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Maryland men’s basketball is trying toughen up before return to Big Ten play

The Terps made physicality on both ends of the floor an emphasis this week, and it showed against La Salle.

NCAA Basketball: La Salle at Maryland Tommy Gilligan-USA TODAY Sports

Following back-to-back losses to Clemson and No. 11 Rutgers, Maryland men’s basketball head coach Mark Turgeon realized his team was lacking in one of the game’s most crucial areas.

That something was toughness, a mentality that’s often been a constant both with past and present players under Turgeon, but had not translated to the floor so far this season.

“We’ve got to be a lot tougher than we were against Rutgers,” Turgeon said on Monday. “And we worked a lot on that, just trying to be a little bit tougher basketball team. When we get tired and things get tough, we’ve just got to fight through it.”

That sentiment was shared by the rest of the team as well, recognizing that the level of physicality it lacked during its two-game skid was in desperate need of improvement. And no player on this year’s Terps roster takes more pride in playing with toughness than Darryl Morsell, the senior guard who has willingly gone toe to toe with some of the Big Ten’s most talented offensive players since he first arrived in College Park.

“Toughness is more mental than physical,” Morsell said on Monday. “As a leader, I’m just trying to work on every day talking to everybody so that everybody have the same mentality to be the tougher team, to beat the tougher player.”

Returning to action for the first time in eight games since its humbling at the hands of the Scarlet Knights, Morsell and the Terps stepped onto the floor against La Salle Tuesday looking to bring that edge that would get them back to their winning ways.

Maryland’s defense immediately set the tone against the Explorers within the game’s opening exchanges. Turgeon threw a multitude of different zone and man-to-man looks at La Salle’s offense, stifling the opponent on the perimeter to keep the Explorers from developing any consistent offensive flow.

The defense held La Salle under 10 points until the 11:22 mark of the first half, forcing its opponent into a 4-for-13 shooting start from the field as well. The Terps also forced six first half turnovers, including a steal and slam by junior guard Aaron Wiggins, to give Maryland seven points off turnovers and a 15-point lead going into the halftime break.

“We started talking, we just needed to pick up our defense,” sophomore forward Donta Scott said. So we picked up our defense, and then once we did that it wasn’t too hard for our offense to get started.”

But as La Salle’s stable of capable scorers began to find their groove, it fell upon the team’s offense to carry over the same toughness to the other end of the floor.

Maryland’s offense has been plagued by poor shooting as of late, with its two sub-40% shooting performances in its two losses dropping its average below 50% for the first time this season.

A significant contributor to that decline has been the drought that many of the team’s outside shooters have endured over the last few games, with the likes of Morsell, Wiggins and Eric Ayala combining to shoot just 2-for-26 (7%) from beyond the arc in the last three contests heading into Tuesday.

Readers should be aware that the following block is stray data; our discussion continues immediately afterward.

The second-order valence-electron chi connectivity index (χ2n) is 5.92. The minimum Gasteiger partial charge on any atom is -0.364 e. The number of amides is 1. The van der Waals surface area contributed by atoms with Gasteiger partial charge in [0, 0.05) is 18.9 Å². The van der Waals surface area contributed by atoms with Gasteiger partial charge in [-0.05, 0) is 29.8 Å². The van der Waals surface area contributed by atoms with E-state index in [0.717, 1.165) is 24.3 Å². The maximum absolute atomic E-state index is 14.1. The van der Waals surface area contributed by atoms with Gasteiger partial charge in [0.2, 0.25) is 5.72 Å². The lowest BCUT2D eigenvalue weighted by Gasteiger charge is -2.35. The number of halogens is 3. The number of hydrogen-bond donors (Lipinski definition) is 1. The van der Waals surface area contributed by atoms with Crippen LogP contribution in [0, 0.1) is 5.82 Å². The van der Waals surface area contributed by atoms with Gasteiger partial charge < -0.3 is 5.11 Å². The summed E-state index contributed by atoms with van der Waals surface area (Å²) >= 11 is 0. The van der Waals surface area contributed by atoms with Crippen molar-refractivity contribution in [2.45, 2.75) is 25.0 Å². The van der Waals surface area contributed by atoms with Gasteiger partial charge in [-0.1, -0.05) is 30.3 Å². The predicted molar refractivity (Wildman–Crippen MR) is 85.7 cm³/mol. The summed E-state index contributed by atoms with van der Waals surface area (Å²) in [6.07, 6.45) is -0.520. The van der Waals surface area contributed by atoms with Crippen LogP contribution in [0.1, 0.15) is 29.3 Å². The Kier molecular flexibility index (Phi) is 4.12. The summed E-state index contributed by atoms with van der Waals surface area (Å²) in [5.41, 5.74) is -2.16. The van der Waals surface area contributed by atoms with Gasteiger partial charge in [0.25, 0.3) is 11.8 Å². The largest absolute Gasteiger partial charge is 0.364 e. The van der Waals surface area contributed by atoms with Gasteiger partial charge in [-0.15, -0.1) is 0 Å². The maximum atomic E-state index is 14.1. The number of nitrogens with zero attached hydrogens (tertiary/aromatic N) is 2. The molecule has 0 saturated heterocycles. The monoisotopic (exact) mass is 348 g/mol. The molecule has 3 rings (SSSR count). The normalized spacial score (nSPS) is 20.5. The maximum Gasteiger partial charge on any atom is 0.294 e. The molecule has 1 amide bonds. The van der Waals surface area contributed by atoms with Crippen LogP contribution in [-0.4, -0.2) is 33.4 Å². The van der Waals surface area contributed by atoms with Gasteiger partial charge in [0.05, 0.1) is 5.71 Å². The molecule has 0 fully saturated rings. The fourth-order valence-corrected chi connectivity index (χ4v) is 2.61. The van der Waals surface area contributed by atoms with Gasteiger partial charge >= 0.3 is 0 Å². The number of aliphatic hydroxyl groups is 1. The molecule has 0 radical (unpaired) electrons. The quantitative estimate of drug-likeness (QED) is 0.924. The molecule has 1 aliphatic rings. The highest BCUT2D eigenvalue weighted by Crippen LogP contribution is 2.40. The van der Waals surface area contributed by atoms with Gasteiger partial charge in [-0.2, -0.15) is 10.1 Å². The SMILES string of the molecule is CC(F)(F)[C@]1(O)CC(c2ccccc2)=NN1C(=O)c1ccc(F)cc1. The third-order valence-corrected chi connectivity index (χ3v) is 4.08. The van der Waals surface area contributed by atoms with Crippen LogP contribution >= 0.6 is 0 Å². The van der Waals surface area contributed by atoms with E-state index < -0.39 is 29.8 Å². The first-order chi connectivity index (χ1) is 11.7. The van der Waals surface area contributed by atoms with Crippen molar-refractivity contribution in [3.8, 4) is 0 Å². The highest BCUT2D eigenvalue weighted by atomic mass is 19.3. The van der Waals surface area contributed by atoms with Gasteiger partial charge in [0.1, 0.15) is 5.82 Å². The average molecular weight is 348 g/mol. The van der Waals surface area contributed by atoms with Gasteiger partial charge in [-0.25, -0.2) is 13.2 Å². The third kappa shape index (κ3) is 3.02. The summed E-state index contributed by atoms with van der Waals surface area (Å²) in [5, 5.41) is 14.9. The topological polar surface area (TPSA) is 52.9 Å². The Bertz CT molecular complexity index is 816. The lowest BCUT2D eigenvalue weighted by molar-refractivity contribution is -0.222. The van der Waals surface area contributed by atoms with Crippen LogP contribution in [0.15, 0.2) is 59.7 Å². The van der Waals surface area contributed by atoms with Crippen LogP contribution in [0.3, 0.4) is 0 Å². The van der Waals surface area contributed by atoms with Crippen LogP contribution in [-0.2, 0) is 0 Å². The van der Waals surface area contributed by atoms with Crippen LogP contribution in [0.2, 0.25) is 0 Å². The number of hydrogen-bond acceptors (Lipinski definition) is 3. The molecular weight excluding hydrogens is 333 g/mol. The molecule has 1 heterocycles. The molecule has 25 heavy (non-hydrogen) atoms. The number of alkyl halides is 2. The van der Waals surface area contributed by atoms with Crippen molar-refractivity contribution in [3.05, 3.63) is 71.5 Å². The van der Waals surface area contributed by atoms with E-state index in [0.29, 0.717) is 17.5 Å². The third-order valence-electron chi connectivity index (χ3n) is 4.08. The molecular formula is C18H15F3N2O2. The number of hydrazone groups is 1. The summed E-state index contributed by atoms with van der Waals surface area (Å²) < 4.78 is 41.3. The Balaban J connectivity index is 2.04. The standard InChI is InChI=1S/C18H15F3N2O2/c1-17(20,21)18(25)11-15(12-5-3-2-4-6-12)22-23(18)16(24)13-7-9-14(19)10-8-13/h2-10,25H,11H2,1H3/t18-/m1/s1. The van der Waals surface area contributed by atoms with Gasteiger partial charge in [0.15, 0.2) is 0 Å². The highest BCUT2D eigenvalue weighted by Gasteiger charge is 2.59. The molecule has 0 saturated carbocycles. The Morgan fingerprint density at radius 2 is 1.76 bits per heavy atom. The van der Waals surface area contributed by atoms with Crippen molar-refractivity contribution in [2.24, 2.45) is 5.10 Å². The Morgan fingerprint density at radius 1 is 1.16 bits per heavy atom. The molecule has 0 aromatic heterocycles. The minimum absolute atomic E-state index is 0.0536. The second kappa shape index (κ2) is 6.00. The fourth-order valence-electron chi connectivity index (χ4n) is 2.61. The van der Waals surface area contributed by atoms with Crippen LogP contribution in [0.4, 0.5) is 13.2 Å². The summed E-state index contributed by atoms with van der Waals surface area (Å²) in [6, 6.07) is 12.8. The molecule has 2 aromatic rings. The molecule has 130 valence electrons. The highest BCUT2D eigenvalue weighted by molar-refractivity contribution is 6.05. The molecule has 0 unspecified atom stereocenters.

With shots from the outside continuing to miss the mark, Maryland’s trio of guards began to challenge La Salle at the rim, which is easier said than done when defenses don’t have to respect the outside shot as much.

However, the Terps’ aggressive mindset on both ends of the floor allowed them to challenge the Explorers at the rim with consistent success, whether it was finishing through contact or getting to the free throw line.

The primary initiator of the attack on the rim was Ayala, who capably took defenders off the dribble all game long while showing no hesitation in meeting defenders in the air and finishing through contact.

Ayala finished as the game’s leading scorer, notching a career-high 23 points in the victory. He also made the Explorers pay at the free throw line, going 13-for-15 from the charity stripe to bring his season free throw percentage to 91%, which ranks 42nd in the nation.

“Two free throws could take a six point swing to eight,” Ayala said. “Those free throws, not just mine, but the whole team, we count on those, we practice those a lot. They’re big for us.”

The Terps’ onslaught on the rim continued throughout the second half, racking up 44 points in the paint to punctuated by a thunderous put-back dunk by sophomore forward Donta Scott, which was named SportsCenter’s top play of the day.

Though Maryland’s uptick in toughness was a nice return to form for a team that’s endured its share of struggles on both ends of the floor, the most important part will be sustaining it. The Terps have just a two day layoff before getting back into Big Ten play when they hit the road to play Purdue on Christmas Day.

It’s not often that teams in a competitive conference like the Big Ten can produce 7-for-28 (25%) three-point shooting performances like Maryland did on Tuesday night and still come out on top, so Morsell and the Terps’ other leaders will need to continue to emphasize this level of intensity and toughness to keep pace with the stronger competition on the horizon.

“We held it down in the second half,” Wiggins said. “I think we’re pretty tough.”